So thats this all about? Disagreements between Christian brothers and sisters are nothing new but we must be careful of where we allow our disagreements to lead us. In the late 1700s, with the split between Protestants and the Catholic Church still fresh and the wounds on both sides still bleeding, John Wesley and many other theologians of his day wrote terrible things about Papists and the Catholic Church. Martin Luther was known to be loving to those persons with whom he agreed and downright nasty and mean to those who dared to disagree with him. From our position in history, these attitudes seem ridiculous but, in our own way, we are sometimes prone to doing the same things. When we have a theological disagreement with one another we say and do things that we should not. Just because we disagree does not give us permission to act like Jacobs sons and throw our brothers (and sisters) under the bus. It may be that we disagree over homosexuality, or abortion, or whether the policies of the President of the United States are good or bad. It may be that we disagree over baptism, or music, or speaking in tongues, or spiritual healing or other points of theology and our disagreements may sometimes be so great that we cannot worship together but even so, God may choose to work through those with whom we disagree. In 1846 the Methodist Episcopal Church, South was formed in slaveholding states in response to the antislavery policies and doctrine that had been adopted in the Methodist Episcopal Church of the United States. Attempts to prevent a split continued until the final days but the differences between the two groups were too great. The divided church was finally reunified in 1939 but the story doesnt end there. While we, in the North, sometimes get proud of ourselves for doing what was right as it relates to slavery, after the Methodist Episcopal Church split, it was the northern church who ostracized and alienated blacks, who forced them to worship separately from white worshippers and who ultimately drove them to split from the church and form their own denominations. At the same time it was the southern Methodists who did a better job at sending missionaries to teach black slaves about Jesus and while the membership of the northern church became stagnant, it was the southern church that demonstrated significant growth. Even in our disagreements, even when we are sure that we are right, we must allow room for God to do what God will do. In the world where we live we have become accustomed to our politicians and even members of the media using increasingly strong language and offensive rhetoric to tear down and destroy those with whom they disagree. As members of the church that belongs to Jesus Christ we need to remember the lessons that were taught to us by the apostle Paul and by Jacobs sons. When we disagree, let us continue to love one another despite our differences. Regardless of our differences, we all remain Christian. It is okay to disagree, but we must find a way to love one another through the differences. Whatever you do Dont throw your brother under the bus.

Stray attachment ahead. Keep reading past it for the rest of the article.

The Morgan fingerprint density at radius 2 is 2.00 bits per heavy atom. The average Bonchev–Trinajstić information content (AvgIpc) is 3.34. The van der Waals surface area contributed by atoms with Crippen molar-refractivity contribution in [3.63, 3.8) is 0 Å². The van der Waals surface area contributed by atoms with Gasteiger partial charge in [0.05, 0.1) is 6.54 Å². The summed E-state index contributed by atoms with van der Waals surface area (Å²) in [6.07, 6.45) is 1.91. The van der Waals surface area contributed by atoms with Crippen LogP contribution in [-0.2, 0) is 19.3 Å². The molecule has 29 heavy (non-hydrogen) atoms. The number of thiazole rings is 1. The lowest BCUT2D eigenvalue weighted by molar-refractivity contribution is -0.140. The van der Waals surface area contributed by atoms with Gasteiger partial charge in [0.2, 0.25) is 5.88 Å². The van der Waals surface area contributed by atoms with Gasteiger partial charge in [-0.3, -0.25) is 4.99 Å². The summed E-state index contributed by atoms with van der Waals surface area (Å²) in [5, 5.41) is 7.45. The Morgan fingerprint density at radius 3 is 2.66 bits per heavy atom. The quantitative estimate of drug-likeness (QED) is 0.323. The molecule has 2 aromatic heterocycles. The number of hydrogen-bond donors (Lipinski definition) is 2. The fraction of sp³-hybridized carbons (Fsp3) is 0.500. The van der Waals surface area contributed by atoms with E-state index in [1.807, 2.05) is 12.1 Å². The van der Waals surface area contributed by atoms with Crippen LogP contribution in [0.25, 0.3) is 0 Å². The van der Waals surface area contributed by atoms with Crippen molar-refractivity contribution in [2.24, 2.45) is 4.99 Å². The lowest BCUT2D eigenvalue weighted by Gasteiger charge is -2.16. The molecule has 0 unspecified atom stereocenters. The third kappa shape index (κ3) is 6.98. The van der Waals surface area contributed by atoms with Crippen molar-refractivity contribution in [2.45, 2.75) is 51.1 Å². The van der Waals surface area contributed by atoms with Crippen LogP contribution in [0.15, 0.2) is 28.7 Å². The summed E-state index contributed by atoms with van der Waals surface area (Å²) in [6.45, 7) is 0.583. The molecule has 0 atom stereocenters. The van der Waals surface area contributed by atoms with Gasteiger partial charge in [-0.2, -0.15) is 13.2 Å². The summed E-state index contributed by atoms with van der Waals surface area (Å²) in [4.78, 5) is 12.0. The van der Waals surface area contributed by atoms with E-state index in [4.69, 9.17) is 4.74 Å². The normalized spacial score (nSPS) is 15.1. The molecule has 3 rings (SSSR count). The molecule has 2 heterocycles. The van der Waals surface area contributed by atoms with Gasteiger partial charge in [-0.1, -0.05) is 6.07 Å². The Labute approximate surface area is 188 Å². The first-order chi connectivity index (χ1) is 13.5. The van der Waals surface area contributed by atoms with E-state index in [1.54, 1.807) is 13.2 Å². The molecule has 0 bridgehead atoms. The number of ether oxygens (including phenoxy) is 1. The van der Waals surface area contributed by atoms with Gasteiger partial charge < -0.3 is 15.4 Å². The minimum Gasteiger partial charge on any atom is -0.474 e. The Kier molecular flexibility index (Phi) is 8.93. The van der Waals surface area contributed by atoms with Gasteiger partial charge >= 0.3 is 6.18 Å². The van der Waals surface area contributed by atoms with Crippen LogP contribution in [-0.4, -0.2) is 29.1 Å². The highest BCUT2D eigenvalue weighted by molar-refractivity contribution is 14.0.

You have been reading a message presented at Barnesville First United Methodist Church on the date noted at the top of the first page. Rev. John Partridge is the pastor of Barnesville First. Duplication of this message is a part of our Media ministry, if you have received a blessing in this way, we would love to hear from you. Letters and donations in support of the Media ministry or any of our other projects may be sent to Barnesville First UMC at 123 W. Church St., Barnesville, OH 43713. These messages are available to any interested persons regardless of membership. You may subscribe to these messages, in print or electronic formats, by writing to the address noted, or by contacting us at If you have questions, you can ask them in our discussion forum on Facebook (search for Pastor John Online). These messages can also be found online at John Partridge. All Scripture references are from the New International Version unless otherwise noted.